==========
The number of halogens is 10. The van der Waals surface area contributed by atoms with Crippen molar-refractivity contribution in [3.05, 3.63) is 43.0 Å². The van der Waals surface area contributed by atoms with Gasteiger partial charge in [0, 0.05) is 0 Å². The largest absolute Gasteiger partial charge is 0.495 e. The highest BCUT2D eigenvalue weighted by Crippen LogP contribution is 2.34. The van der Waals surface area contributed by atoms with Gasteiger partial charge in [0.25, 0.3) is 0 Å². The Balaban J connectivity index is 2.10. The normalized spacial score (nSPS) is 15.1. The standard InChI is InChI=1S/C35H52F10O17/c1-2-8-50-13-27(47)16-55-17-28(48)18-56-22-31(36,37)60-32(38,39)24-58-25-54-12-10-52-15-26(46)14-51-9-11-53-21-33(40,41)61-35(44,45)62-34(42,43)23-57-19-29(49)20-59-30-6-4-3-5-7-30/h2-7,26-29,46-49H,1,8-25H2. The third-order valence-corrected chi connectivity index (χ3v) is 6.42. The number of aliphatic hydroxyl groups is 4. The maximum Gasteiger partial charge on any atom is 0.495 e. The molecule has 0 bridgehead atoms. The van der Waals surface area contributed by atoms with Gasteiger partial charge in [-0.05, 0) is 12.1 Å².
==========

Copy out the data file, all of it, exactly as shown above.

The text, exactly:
The number of halogens is 10. The van der Waals surface area contributed by atoms with Crippen molar-refractivity contribution in [3.05, 3.63) is 43.0 Å². The van der Waals surface area contributed by atoms with Gasteiger partial charge in [0, 0.05) is 0 Å². The largest absolute Gasteiger partial charge is 0.495 e. The highest BCUT2D eigenvalue weighted by Crippen LogP contribution is 2.34. The van der Waals surface area contributed by atoms with Gasteiger partial charge in [0.25, 0.3) is 0 Å². The Balaban J connectivity index is 2.10. The normalized spacial score (nSPS) is 15.1. The standard InChI is InChI=1S/C35H52F10O17/c1-2-8-50-13-27(47)16-55-17-28(48)18-56-22-31(36,37)60-32(38,39)24-58-25-54-12-10-52-15-26(46)14-51-9-11-53-21-33(40,41)61-35(44,45)62-34(42,43)23-57-19-29(49)20-59-30-6-4-3-5-7-30/h2-7,26-29,46-49H,1,8-25H2. The third-order valence-corrected chi connectivity index (χ3v) is 6.42. The number of aliphatic hydroxyl groups is 4. The maximum Gasteiger partial charge on any atom is 0.495 e. The molecule has 0 bridgehead atoms. The van der Waals surface area contributed by atoms with Gasteiger partial charge in [-0.05, 0) is 12.1 Å².